It was September 1993 and regular travel buddy Hamish & I had made our first ever trip to the Middle East and my first adventure outside of Europe.
We soon found ourselves going through The Lion Gate into Jerusalem Old Town……
Immediately we entered, a whole new world opened up for us in the labyrinth of narrow roughly paved streets.
A world of frenetic trade, of follow your leader tour groups, of a mixture of Muslims, Jews & Christians, everybody going about their business in a hurry.
We weaved in and out of the throng down the first alleyway and soon found ourselves in a small square full of Arabic cafés.
Here men drank coffee, played tabula and smoked on weird looking pipes protruding from glass containers filled with bubbling water. Our first sight of what was to become a familiar spectacle.
Even as non-smokers it looked like fun – maybe we would try a shisha pipe at some stage?
Conversation amongst the men was animated – we believed it was friendly, but were not entirely sure at first, as voices were raised and arms waved extravagantly in the air.
When this culminated in riotous laughter and back-slapping we knew it as fine. This was the first time we had heard Arabic spoken at close quarters, but we soon became attuned to the colour and tone of the language. Not one that we would be able to copy very easily though.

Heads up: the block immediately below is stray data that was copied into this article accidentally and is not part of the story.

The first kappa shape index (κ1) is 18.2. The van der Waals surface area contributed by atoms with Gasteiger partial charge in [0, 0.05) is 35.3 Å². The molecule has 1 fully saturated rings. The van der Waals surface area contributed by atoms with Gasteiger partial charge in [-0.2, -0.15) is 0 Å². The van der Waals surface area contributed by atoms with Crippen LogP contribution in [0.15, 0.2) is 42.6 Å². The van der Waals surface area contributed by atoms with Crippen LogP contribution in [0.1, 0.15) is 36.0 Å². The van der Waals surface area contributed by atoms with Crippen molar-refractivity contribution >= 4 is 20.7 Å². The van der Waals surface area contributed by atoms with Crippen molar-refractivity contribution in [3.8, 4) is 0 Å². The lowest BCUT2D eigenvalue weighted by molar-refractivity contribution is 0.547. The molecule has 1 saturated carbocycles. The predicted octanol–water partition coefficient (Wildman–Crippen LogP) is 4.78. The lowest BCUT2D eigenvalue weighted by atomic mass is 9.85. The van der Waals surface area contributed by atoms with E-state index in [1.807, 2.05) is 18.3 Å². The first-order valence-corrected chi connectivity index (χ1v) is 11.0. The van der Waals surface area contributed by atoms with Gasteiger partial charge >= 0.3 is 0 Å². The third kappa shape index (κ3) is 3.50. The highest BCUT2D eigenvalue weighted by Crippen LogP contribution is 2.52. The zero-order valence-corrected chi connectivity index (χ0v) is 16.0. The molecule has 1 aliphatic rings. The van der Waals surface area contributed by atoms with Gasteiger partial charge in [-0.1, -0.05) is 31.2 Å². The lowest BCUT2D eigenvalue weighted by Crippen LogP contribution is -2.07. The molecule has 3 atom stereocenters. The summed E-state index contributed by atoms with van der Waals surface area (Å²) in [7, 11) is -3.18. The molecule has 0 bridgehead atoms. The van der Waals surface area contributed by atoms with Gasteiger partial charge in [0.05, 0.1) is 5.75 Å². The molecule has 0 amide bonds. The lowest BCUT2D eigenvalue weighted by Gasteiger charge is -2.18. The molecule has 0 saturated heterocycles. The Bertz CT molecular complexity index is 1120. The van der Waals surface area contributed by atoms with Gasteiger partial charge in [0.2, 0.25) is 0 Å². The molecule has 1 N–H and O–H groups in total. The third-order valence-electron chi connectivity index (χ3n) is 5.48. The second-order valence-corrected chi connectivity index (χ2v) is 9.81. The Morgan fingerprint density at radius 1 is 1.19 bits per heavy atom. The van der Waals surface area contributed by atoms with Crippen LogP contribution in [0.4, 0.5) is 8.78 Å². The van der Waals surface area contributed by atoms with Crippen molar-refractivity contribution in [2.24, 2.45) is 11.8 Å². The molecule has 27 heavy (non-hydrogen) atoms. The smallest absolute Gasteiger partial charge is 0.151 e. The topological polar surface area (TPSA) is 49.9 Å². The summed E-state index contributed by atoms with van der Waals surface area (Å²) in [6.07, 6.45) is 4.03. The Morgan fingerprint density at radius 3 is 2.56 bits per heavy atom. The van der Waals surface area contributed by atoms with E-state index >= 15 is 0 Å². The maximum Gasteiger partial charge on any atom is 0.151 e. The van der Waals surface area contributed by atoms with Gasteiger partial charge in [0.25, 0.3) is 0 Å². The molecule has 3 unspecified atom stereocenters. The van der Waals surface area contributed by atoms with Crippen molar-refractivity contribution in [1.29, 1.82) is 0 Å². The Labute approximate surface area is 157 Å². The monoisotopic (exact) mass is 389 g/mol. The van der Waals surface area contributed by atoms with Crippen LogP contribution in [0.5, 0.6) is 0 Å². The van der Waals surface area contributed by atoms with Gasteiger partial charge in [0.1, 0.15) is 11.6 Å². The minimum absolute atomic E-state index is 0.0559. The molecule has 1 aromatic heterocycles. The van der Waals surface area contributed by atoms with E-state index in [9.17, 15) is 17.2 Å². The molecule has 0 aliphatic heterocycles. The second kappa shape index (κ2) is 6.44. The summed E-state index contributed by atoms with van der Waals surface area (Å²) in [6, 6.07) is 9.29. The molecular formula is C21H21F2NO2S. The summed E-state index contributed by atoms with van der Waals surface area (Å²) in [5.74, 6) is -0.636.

Boys Against Men
A group of sandal-wearing small boys played football with goals chalked up on walls at either side of the square, about twenty metres apart. We decided to stand for a while and observe the excited spectacle.
Every now and then the ball clattered into some café dwellers; cue much shouting and scolding. Eventually this happened once too often and the ball was confiscated by the elders.
It was very amusing to watch the ensuing negotiations for the return of the kid’s play thing. The boy’s pleas finally paid off, for what we suspected was a regular occurrence.
That should have been the signal to move on, but a couple of Dutch guys were also watching the kids and they decided that they were going to take them on. As there were twelve under-elevens to contend with, Hamish and I were beckoned to join forces for a Europeans v Arabs match.
Despite our initial reticence, the loud Dutchmen persuaded us to take part. This had not been in my planned itinerary when setting off from Heathrow that morning!
Any advantage that the four challengers possessed size wise, was more than cancelled out by the only rule of the match (ball to stay below the head height of the juniors at all times), the unfamiliar (to us two Brits anyway) heat and the three to one ratio against us, not to mention the boy’s superior skill and fleet of foot.
We soon found ourselves three nil down with high-fives all round every time the children scored – US TV had a lot to answer for.
Our fortunes changed somewhat when a passing Frenchman and Italian joined forces with us. We pulled two goals back, with Hamish remarkably providing an assist when the ball deflected off his knee right into the path of Gianluca, who finished with aplomb from three metres out.